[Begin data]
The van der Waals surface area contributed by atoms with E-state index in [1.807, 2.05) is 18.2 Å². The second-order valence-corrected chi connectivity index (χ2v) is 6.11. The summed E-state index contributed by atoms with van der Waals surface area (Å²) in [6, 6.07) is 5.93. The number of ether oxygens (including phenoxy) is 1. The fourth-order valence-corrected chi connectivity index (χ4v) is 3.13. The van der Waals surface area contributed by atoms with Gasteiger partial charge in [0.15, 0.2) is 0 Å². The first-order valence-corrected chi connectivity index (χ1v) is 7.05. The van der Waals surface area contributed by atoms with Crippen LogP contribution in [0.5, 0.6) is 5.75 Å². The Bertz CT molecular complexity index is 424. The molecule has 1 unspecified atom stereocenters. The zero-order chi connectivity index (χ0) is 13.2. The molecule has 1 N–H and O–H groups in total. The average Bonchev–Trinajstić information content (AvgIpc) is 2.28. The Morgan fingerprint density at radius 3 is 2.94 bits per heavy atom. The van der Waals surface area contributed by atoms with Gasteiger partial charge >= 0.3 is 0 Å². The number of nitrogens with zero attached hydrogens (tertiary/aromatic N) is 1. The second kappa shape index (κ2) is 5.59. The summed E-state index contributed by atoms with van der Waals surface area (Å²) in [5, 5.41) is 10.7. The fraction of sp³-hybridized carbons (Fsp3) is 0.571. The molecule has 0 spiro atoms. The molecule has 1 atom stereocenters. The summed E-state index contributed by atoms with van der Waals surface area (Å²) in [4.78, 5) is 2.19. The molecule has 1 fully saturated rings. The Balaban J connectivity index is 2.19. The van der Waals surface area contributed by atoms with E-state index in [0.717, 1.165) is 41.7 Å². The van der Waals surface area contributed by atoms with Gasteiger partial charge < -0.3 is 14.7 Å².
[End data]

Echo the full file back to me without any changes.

The van der Waals surface area contributed by atoms with E-state index in [1.807, 2.05) is 18.2 Å². The second-order valence-corrected chi connectivity index (χ2v) is 6.11. The summed E-state index contributed by atoms with van der Waals surface area (Å²) in [6, 6.07) is 5.93. The number of ether oxygens (including phenoxy) is 1. The fourth-order valence-corrected chi connectivity index (χ4v) is 3.13. The van der Waals surface area contributed by atoms with Gasteiger partial charge in [0.15, 0.2) is 0 Å². The first-order valence-corrected chi connectivity index (χ1v) is 7.05. The van der Waals surface area contributed by atoms with Crippen LogP contribution in [0.5, 0.6) is 5.75 Å². The Bertz CT molecular complexity index is 424. The molecule has 1 unspecified atom stereocenters. The zero-order chi connectivity index (χ0) is 13.2. The molecule has 1 N–H and O–H groups in total. The average Bonchev–Trinajstić information content (AvgIpc) is 2.28. The Morgan fingerprint density at radius 3 is 2.94 bits per heavy atom. The van der Waals surface area contributed by atoms with Gasteiger partial charge >= 0.3 is 0 Å². The number of nitrogens with zero attached hydrogens (tertiary/aromatic N) is 1. The second kappa shape index (κ2) is 5.59. The summed E-state index contributed by atoms with van der Waals surface area (Å²) in [5, 5.41) is 10.7. The fraction of sp³-hybridized carbons (Fsp3) is 0.571. The molecule has 0 spiro atoms. The molecule has 1 atom stereocenters. The summed E-state index contributed by atoms with van der Waals surface area (Å²) in [4.78, 5) is 2.19. The molecule has 1 fully saturated rings. The Balaban J connectivity index is 2.19. The van der Waals surface area contributed by atoms with E-state index in [0.717, 1.165) is 41.7 Å². The van der Waals surface area contributed by atoms with Gasteiger partial charge < -0.3 is 14.7 Å².